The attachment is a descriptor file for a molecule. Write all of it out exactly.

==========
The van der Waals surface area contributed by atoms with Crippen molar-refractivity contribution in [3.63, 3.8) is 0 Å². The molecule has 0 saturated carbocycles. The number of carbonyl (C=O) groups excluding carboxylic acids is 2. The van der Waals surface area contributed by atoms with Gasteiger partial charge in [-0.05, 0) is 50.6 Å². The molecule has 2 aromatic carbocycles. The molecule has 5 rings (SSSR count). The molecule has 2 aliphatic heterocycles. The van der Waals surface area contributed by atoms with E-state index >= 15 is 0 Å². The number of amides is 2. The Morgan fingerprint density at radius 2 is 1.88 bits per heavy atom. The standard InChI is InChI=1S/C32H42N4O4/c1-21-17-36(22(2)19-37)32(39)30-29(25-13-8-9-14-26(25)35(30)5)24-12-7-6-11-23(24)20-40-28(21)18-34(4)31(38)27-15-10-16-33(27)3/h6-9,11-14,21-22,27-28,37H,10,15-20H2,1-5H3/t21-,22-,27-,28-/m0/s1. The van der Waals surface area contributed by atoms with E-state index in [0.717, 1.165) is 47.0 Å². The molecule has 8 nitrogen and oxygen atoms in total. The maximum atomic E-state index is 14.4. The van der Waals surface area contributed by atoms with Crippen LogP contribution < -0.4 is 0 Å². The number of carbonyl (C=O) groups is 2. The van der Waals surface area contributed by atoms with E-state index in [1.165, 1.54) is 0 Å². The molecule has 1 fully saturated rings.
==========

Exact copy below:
The van der Waals surface area contributed by atoms with Crippen molar-refractivity contribution in [3.63, 3.8) is 0 Å². The molecule has 0 saturated carbocycles. The number of carbonyl (C=O) groups excluding carboxylic acids is 2. The van der Waals surface area contributed by atoms with Gasteiger partial charge in [-0.05, 0) is 50.6 Å². The molecule has 2 aromatic carbocycles. The molecule has 5 rings (SSSR count). The molecule has 2 aliphatic heterocycles. The van der Waals surface area contributed by atoms with E-state index >= 15 is 0 Å². The number of amides is 2. The Morgan fingerprint density at radius 2 is 1.88 bits per heavy atom. The standard InChI is InChI=1S/C32H42N4O4/c1-21-17-36(22(2)19-37)32(39)30-29(25-13-8-9-14-26(25)35(30)5)24-12-7-6-11-23(24)20-40-28(21)18-34(4)31(38)27-15-10-16-33(27)3/h6-9,11-14,21-22,27-28,37H,10,15-20H2,1-5H3/t21-,22-,27-,28-/m0/s1. The van der Waals surface area contributed by atoms with E-state index in [0.717, 1.165) is 47.0 Å². The molecule has 8 nitrogen and oxygen atoms in total. The maximum atomic E-state index is 14.4. The van der Waals surface area contributed by atoms with Crippen LogP contribution < -0.4 is 0 Å². The number of carbonyl (C=O) groups is 2. The van der Waals surface area contributed by atoms with E-state index in [1.165, 1.54) is 0 Å². The molecule has 1 fully saturated rings.